Scenario D, $8, 25,000 units. $8, 25 is right about there. That looks like 25,000,
right in between. That’s close enough. So that right over
there is scenario D. And then finally scenario
E, $10, 23,000 units. So it might be
something like that. That is scenario E. And so we could
actually have prices anywhere in between that. And maybe we could
even go further. So this right over here. So if I were to draw
the demand curve, it could look
something like this. The demand curve
would look something– I’m trying to do
my best to draw it as a straight continuous line–
could look something like that. And it could keep
going on and on. And so these are two
ways to show demand. So just going back to
what I said earlier, the quantity
demanded is, all else equal for a given price,
how many units people are willing to download
or buy of my ebook. When we talk about
the demand itself, we’re talking about this
entire relationship. So this demand itself is
this entire demand schedule. Or another way to think of it
is this entire demand curve. If demand were to
change, we would actually have a different curve. This curve would shift, or
the entries in this table would shift. If the quantity of
demand changes– so we move along this curve when
you hold everything else equal and you only change price. So hopefully that
makes it clear. When everything else is equal,
and you’re only changing price, you’re not changing
demand, you’re changing the quantity demanded. The demand, because
everything else is equal, is this relationship. In the next few
videos, we’ll think about what does
happen when you do change some of
those other factors.

About James Carlton

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47 thoughts on “Law of demand | Supply, demand, and market equilibrium | Microeconomics | Khan Academy

  1. Increase price doesn't nec. decrease demand.
    There are qualitative, need and desire, and other psychological factors such as: future look on price, overhead capacity, etc.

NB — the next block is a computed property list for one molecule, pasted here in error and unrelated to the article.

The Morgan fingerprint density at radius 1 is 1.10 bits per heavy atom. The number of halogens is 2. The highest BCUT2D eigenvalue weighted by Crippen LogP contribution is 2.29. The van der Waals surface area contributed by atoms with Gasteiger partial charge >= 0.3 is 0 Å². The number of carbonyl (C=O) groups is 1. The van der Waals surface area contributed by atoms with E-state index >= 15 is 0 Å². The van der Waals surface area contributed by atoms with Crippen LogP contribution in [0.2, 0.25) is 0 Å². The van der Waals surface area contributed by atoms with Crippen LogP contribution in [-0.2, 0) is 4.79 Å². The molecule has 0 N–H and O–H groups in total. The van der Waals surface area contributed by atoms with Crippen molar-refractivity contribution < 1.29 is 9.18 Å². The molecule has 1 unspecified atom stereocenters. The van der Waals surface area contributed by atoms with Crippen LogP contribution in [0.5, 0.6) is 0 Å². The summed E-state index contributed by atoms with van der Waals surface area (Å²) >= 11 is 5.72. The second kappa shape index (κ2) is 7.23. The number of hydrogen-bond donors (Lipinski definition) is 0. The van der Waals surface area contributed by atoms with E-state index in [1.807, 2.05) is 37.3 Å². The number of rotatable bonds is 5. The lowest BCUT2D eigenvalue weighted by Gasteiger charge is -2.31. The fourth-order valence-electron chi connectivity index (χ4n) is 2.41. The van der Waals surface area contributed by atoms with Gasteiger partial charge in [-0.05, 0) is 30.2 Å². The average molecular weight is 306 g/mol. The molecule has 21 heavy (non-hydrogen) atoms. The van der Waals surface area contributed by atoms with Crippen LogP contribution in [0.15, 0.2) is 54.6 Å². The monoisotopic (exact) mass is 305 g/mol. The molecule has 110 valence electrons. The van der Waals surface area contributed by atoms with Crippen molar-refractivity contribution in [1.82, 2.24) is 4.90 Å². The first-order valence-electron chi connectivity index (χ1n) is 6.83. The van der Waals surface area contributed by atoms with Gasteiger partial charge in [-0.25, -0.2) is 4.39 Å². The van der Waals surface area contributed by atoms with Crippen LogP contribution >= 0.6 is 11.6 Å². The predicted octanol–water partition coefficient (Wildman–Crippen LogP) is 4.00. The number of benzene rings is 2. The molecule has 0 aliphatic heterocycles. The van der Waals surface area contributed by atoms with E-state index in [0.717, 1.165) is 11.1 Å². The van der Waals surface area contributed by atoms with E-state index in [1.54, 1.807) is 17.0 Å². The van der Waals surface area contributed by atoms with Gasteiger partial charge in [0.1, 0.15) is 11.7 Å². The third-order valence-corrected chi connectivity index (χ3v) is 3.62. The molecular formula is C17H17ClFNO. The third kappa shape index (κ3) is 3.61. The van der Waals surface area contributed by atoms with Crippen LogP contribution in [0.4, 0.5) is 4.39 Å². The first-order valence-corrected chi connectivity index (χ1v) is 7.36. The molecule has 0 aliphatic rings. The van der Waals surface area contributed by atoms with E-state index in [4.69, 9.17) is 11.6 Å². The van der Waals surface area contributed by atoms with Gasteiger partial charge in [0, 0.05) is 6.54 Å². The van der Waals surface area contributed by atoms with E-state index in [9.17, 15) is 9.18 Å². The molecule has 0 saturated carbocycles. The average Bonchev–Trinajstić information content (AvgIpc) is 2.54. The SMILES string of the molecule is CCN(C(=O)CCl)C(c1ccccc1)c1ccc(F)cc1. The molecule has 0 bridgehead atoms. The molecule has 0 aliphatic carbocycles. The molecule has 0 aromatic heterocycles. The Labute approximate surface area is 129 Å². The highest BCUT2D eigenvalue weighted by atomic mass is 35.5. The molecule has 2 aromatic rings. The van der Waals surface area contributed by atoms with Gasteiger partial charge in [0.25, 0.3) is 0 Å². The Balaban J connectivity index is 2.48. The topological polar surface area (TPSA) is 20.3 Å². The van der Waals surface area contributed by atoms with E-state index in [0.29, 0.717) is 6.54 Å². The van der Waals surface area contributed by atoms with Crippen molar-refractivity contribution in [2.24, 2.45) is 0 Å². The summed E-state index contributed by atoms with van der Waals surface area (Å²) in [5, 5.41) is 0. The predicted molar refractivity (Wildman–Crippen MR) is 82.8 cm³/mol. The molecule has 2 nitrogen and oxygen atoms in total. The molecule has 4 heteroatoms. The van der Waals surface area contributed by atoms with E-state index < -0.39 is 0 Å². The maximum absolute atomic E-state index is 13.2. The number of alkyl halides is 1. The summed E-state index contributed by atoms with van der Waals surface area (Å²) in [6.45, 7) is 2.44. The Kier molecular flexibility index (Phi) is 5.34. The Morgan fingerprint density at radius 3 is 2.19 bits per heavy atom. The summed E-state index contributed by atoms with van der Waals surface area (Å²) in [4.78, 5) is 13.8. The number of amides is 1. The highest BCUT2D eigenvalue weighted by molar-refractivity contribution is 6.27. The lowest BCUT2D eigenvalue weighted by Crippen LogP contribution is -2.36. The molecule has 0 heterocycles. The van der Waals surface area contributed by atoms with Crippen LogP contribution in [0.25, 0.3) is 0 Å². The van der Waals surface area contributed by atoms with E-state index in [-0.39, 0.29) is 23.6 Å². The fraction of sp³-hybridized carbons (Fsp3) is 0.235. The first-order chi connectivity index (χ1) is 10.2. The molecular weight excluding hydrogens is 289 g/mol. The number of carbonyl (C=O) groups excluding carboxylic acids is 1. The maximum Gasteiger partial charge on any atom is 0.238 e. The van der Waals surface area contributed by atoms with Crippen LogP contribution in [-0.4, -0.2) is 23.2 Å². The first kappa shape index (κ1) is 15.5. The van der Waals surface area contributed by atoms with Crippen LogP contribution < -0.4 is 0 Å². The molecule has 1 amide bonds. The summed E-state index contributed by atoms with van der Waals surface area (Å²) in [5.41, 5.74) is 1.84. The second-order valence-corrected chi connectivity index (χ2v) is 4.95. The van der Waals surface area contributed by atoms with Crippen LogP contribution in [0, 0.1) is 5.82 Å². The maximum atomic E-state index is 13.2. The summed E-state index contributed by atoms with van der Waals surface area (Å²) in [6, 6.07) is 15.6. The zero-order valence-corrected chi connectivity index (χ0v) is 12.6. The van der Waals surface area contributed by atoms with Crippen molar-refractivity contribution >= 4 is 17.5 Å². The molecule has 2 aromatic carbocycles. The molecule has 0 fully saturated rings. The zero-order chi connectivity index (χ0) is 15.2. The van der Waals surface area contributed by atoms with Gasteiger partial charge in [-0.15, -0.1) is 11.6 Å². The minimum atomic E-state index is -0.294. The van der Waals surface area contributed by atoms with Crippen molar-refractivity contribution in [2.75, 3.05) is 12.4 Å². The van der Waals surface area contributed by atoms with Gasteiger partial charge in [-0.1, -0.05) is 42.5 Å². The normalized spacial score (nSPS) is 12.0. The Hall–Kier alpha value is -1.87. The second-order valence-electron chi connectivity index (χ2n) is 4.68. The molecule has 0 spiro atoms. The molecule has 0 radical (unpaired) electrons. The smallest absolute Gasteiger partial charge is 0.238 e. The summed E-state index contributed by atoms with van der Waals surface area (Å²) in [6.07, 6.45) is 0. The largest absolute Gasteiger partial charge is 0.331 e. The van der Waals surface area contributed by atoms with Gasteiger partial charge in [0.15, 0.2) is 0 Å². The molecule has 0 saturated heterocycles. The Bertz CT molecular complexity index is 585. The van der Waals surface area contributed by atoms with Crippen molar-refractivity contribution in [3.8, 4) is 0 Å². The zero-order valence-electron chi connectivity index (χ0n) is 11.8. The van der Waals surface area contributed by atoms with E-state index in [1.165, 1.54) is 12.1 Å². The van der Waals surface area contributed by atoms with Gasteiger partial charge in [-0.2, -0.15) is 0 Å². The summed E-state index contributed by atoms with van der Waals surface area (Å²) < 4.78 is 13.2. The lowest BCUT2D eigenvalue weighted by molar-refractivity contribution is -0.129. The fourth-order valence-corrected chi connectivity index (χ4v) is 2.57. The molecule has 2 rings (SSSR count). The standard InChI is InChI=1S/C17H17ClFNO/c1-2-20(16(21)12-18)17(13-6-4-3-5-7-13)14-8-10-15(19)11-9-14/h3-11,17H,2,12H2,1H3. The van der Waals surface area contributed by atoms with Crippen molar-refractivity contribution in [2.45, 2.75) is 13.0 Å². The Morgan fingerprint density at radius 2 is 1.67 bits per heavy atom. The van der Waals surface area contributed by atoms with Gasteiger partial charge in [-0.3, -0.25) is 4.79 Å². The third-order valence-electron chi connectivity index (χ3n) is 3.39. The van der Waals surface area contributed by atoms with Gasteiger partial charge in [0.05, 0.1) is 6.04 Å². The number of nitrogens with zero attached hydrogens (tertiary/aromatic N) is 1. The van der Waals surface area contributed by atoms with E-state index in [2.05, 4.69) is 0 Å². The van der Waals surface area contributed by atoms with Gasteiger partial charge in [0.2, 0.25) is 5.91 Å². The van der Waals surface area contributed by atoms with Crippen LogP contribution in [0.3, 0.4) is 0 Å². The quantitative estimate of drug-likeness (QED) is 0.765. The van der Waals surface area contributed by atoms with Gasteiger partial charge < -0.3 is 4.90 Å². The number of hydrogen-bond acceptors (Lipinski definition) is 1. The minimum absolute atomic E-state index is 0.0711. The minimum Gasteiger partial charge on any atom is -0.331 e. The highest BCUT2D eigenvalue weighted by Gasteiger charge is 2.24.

Don't listen to this man and his free academy.


  2. Your simple explanation of why you find it confusing that P is on the Y axis just cleared everything up. Teachers always spoke about the price as if it was a determinant and I was so confused. Bizarre how something so simple can ruin the whole concept if left unexplained.

  3. You have the math correct and the economics incorrect. Price is always a dependent variable (vertical axis), determined by the ratio of goods given (including money) to goods received. You described an "asking price" not a price. (Also, distinct from a bid or offer price.) Also, you can never know a demand schedule in advance. You can only hypothesize about demand based on experience.

  4. Khan Academy: "Making up for all the damage done by shitty teachers everywhere". Thanks for the videos, they are making my academic life so much easier!

  5. Whenever i watch educational youtube videos, i always see people saying all shitty things about the people teaching above. Im sorry youtube megalomanic, i would believe 4 degrees this guy have instead of you.

  6. People say there is a RACE problem. People say this RACE problem will be solved when the third world pours into EVERY and ONLY into White countries.
    People say the only solution to the RACE problem is if ALL and ONLY White countries "assimilate," i.e., intermarry, with all those non-Whites.

    But if I tell that obvious truth about the ongoing program of genocide against White people, Anti-Whites agree that I am a naziwhowantstokillsixmillionjews.

    Anti-racist is a codeword for anti-White.

  7. Thank you so much for this great explanation! As a person with a science degree, and 25 years interpreting non-business graphs, this whole dependent and independent variable thing in my first microeconomics course has been troublesome. I also appreciate your emphasis on demand vs quantity demanded, a very important distinction often not highlighted well by texts or professors.


    1. The Law of Demand: Price and demand are related to each other
    2. Demand Curve: The way economists measure the relationship between price and quantity demanded in an object

  9. Thank you so much! got an exam for econ tmr, i was really confused at first, but then after watching your video, i'm clear with it! thank u !

  10. great video, my only criticism would be that you should have mentioned expansion and contraction which is actually the only real reason why the chart is relevant.

  11. it bothered me in high school that price was he vertical axis and never made sense to me! just saying.

  12. the graph is certainly strange. at first glance, that graph would tell me that "as the quantity demanded increases, price decreases"

  13. Could you please re explain the difference between demand and quantity demand as well as what they both mean? I don't quite understand. Thank you 🙂

  14. Like the video, but quite a graph you got there in the example – at some point price increase doesnt result in falling quantity demanded 😉 I wish it would work this way in a real world…

  15. Thanks for this I'm having my licensure board examination tomorrow in agricultural economics.. This helps a lot 💕